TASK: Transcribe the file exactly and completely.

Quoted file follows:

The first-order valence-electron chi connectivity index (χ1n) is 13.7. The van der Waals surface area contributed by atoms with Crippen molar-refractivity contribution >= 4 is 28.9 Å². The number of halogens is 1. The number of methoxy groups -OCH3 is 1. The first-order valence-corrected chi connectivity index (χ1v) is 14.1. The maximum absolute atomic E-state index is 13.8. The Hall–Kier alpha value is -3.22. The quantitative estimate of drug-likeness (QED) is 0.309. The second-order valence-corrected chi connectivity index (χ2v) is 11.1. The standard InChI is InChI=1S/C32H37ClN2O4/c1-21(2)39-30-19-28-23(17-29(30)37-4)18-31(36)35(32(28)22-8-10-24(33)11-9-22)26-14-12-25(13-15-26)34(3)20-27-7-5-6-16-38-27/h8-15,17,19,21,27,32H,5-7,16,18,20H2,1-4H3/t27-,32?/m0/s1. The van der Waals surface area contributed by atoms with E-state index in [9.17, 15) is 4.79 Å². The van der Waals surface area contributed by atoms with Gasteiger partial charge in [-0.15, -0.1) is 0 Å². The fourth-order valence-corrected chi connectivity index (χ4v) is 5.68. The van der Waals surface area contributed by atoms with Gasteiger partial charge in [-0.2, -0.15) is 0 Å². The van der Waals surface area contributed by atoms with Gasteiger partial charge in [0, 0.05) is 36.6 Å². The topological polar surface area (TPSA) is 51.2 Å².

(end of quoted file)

The first-order valence-electron chi connectivity index (χ1n) is 13.7. The van der Waals surface area contributed by atoms with Crippen molar-refractivity contribution >= 4 is 28.9 Å². The number of halogens is 1. The number of methoxy groups -OCH3 is 1. The first-order valence-corrected chi connectivity index (χ1v) is 14.1. The maximum absolute atomic E-state index is 13.8. The Hall–Kier alpha value is -3.22. The quantitative estimate of drug-likeness (QED) is 0.309. The second-order valence-corrected chi connectivity index (χ2v) is 11.1. The standard InChI is InChI=1S/C32H37ClN2O4/c1-21(2)39-30-19-28-23(17-29(30)37-4)18-31(36)35(32(28)22-8-10-24(33)11-9-22)26-14-12-25(13-15-26)34(3)20-27-7-5-6-16-38-27/h8-15,17,19,21,27,32H,5-7,16,18,20H2,1-4H3/t27-,32?/m0/s1. The van der Waals surface area contributed by atoms with E-state index in [9.17, 15) is 4.79 Å². The van der Waals surface area contributed by atoms with Gasteiger partial charge in [-0.15, -0.1) is 0 Å². The fourth-order valence-corrected chi connectivity index (χ4v) is 5.68. The van der Waals surface area contributed by atoms with Gasteiger partial charge in [-0.2, -0.15) is 0 Å². The van der Waals surface area contributed by atoms with Gasteiger partial charge in [0, 0.05) is 36.6 Å². The topological polar surface area (TPSA) is 51.2 Å².